Singer and actor Cindy Thai Tai has been Vietnam’s most famous transgender for years, but only recently has the country had real discussions about expanding rights for people like her. By Lien Hoang. Photo by Dai Ngo.

She sings, she acts, she performs, but Cindy Thai Tai really wants one thing: to be ignored.

More than a decade after she had sex reassignment surgery, Cindy remains by far the most recognisable transgender in Vietnam. In the beginning, she tried to head off problems by coming out to the media.

“I used to go out on the street, people follow and ask many questions,” Cindy says.

But now, “people aren’t as interested or curious as before.” Just look around, she says, pointing generally at the capacity-level cafe where we’re meeting. Aside from a few friends who greeted her, no one is taking notice.

It’s a sign that transgender people are integrating into Vietnamese society more smoothly than ever. But inequality persists, and the topic of transgender rights is in a state of flux.

Last summer, gay rights in Vietnam picked up international headlines when the country’s justice minister broached the possibility of same-sex unions, as policymakers prepare to overhaul national marriage laws in 2013.

“Of course, it’s good news,” Cindy says of first hearing about the developments. “They’re gay, yes, but they’re still human, they just want to live their lives, be happy. Why not?”

She is deliberate in saying “they” because Cindy identifies as a woman who wants to marry a man, not as a homosexual. But as gay rights gain momentum, advocates are hoping transgenders can ride the growing wave of public support for sexual classifications beyond just ‘straight’.

Advocates for transgenders — not to be confused with transvestites, also known as cross-dressers — take issue with two main shortcomings in the law. The first prevents them from choosing their gender on an ID card, whether man, woman, or even another option. The exception is if an infant is born with male and female traits, in which case the parents can select a gender.

“If you ask me, the categorisation of the whole world into men and women, not allowing a third gender, is not reflecting reality,” Rosa Luxemburg country director Nadja Charaby says. The German research foundation co-sponsored a transgender talk in Hanoi in August.

The second challenge is sex reassignment surgery. Most Vietnamese who can afford the five-figure price tag fly to Bangkok where, unlike in Vietnam, the operations are available. That’s where Cindy went. She says she didn’t have the procedure because it would turn her into a woman — she did it to become the person she’s always been. That distinction is what Vietnamese don’t understand about transgenders, she says. Dressed in brown, double-buckle pumps, an olive shawl, and a butterfly clip holding her hair in a bun, Cindy tells me that even as a little boy she knew she was female, preferring girls’ toys and clothes.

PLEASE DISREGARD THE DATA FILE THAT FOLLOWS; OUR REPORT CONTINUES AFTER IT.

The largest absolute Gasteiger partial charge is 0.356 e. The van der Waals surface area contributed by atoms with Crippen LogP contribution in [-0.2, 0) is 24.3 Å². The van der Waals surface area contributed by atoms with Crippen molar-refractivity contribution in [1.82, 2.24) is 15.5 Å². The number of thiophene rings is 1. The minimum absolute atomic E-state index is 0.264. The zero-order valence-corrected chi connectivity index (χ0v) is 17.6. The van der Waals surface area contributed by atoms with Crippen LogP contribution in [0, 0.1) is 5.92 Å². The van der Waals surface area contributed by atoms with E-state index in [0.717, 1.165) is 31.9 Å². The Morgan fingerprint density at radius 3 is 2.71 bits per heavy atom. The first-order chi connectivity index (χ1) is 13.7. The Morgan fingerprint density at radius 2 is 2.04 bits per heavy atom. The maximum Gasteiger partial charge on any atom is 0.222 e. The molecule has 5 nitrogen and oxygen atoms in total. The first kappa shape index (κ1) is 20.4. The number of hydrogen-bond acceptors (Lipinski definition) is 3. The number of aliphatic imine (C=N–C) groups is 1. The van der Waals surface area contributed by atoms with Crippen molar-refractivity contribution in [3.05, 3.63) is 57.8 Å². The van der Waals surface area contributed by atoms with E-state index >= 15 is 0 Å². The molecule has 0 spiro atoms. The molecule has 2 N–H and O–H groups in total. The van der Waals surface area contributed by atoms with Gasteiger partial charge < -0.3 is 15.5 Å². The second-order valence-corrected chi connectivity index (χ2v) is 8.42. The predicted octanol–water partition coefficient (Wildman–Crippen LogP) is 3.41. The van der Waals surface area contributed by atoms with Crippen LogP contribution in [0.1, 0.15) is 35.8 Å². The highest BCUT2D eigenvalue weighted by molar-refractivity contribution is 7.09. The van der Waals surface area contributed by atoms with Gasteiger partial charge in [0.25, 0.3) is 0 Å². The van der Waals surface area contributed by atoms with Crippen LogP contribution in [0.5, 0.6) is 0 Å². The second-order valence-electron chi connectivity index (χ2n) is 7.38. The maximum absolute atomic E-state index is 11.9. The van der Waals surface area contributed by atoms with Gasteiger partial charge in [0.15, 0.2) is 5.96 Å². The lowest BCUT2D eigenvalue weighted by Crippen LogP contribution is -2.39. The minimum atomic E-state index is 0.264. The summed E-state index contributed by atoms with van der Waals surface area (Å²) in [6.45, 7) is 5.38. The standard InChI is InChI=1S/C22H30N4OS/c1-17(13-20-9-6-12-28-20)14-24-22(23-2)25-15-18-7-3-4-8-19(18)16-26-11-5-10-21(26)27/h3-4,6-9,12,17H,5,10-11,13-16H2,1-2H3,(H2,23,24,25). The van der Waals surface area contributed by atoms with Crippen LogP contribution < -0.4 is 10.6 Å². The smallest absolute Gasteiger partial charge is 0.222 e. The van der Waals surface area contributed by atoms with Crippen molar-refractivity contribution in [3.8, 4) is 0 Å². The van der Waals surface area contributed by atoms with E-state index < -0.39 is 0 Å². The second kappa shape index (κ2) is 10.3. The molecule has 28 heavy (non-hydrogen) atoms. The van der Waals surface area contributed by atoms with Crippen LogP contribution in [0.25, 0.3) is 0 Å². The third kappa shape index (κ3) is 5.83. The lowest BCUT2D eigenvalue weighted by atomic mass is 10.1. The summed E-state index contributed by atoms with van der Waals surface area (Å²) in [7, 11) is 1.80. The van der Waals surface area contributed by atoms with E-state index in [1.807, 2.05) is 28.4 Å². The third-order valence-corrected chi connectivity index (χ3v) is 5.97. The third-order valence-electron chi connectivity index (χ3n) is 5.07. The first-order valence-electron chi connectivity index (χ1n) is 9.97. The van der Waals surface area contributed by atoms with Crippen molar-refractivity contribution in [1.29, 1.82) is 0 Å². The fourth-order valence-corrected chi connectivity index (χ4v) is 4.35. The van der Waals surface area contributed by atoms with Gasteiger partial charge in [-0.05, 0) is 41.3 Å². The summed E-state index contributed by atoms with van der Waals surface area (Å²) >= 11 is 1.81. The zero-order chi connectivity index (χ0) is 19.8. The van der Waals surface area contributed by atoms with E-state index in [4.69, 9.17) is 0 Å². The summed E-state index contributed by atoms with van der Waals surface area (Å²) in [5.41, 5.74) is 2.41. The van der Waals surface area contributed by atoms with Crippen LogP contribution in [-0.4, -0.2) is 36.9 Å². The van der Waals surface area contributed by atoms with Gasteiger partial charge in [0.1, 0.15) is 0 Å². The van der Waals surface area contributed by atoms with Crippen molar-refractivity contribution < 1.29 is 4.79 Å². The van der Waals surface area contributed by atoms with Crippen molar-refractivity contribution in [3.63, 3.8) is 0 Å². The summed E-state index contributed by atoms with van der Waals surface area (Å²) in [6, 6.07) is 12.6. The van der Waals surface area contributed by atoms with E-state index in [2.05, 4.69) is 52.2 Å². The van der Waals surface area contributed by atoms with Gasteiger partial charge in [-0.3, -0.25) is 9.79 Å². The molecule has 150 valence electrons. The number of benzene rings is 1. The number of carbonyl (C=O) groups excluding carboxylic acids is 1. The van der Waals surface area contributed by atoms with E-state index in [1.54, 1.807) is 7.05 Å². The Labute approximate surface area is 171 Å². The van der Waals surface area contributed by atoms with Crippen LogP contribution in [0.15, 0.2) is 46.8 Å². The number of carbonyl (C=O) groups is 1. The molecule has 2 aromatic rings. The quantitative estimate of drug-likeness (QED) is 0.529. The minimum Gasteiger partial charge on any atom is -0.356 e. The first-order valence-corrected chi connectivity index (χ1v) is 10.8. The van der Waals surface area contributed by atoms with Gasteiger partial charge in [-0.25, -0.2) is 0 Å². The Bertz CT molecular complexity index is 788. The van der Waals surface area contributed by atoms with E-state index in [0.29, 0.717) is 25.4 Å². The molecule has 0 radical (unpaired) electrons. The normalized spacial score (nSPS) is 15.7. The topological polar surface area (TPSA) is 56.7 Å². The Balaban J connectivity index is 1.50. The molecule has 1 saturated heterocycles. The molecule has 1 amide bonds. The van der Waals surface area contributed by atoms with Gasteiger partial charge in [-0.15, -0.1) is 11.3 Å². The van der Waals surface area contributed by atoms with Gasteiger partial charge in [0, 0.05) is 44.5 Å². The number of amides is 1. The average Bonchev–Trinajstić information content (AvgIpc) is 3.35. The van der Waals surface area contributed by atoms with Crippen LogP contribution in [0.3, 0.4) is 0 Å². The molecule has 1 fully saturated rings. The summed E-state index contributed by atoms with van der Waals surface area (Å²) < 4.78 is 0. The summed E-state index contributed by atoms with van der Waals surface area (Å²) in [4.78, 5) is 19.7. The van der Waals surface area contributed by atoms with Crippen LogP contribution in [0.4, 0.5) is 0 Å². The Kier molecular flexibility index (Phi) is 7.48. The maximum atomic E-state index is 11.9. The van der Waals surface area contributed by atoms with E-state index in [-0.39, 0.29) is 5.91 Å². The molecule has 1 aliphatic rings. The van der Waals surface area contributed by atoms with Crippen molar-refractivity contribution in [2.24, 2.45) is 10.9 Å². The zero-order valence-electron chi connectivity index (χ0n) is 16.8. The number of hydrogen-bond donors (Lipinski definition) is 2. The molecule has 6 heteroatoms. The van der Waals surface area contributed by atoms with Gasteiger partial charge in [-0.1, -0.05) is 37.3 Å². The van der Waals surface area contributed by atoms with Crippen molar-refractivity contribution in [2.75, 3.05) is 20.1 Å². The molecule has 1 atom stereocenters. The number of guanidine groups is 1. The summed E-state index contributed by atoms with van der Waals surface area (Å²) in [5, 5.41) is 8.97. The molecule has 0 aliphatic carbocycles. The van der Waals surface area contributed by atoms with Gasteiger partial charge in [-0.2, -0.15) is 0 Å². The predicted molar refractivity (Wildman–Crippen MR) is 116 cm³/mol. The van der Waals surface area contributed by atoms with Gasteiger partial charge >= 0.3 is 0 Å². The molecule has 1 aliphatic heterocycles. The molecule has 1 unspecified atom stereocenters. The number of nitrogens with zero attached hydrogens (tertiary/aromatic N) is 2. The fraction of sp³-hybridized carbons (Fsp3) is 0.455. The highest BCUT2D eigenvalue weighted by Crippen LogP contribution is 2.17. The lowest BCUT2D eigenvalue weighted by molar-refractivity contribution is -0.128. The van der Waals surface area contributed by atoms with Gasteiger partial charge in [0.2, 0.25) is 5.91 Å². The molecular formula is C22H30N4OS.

Try as she might, Cindy never really got her parents’ acceptance. “My family fought all the time.”

She adds, reaching for a tissue, “It was hell.”

That’s one of the subjects that will bring tears to her eyes. The other is the death of her fiance.

Cindy, who has performed across Vietnam, the United States, and Europe, had planned to settle with her partner of three years in the United Kingdom. But in spring 2012, he died of complications related to a brain tumor.

She stopped wearing her ring, and she gave fewer concerts. When she did sing abroad, promoters billed her as the first Vietnamese transgender to come to town.

Besides entertainment, Cindy does makeup and owns a bridal shop near Le Van Tam park in District 1 — ironic, because she won’t tie the knot until the law (here or abroad) recognises her as a woman marrying a man. That’s what she could have had with her British fiance. “I want to wear a wedding dress for the most important day of my life,” she says.

The challenges of starting a family extend to children. “The saddest thing in my life is I can’t have a kid,” Cindy says. Instead, she looks after her sister’s son.

She also strives for some of the details that she believes more identifies her with the fairer sex, from keeping her age a secret, to wearing less makeup (which seemed more necessary pre-surgery), from naming herself after Cindy Crawford, to asking friends and acquaintances what they think of her gender.

“I joke with people when they ask my relationship with Cindy, I say, Cindy is more womanly than I am,” says Vu Ha Anh, a model, singer, and friend. “She’s very feminine, the way she thinks, the way she moves, the way she does everything.”

“I treat her like a real woman,” says friend Jacobs Nguyen. “Sometimes she’s really bitchy, she talks too much, she cries too much, she’s too feminine. But she’s a real woman.”

Few who know anything about Vietnamese transgenders have not heard of Cindy, whose celebrity might have been ahead of its time. Only in the past year have advocates started to catch up. The LGBT lobby ICS, short for Information Connecting and Sharing, says it recently has been shifting more attention to transgenders, after years of focusing on gay rights.

“Cindy Thai Tai may be the first one, but we need more people to come out and tell their stories,” ICS project officer Vu Kieu Chau Loan says. “Society needs to see more people come out, so they see that we have more of a community here.”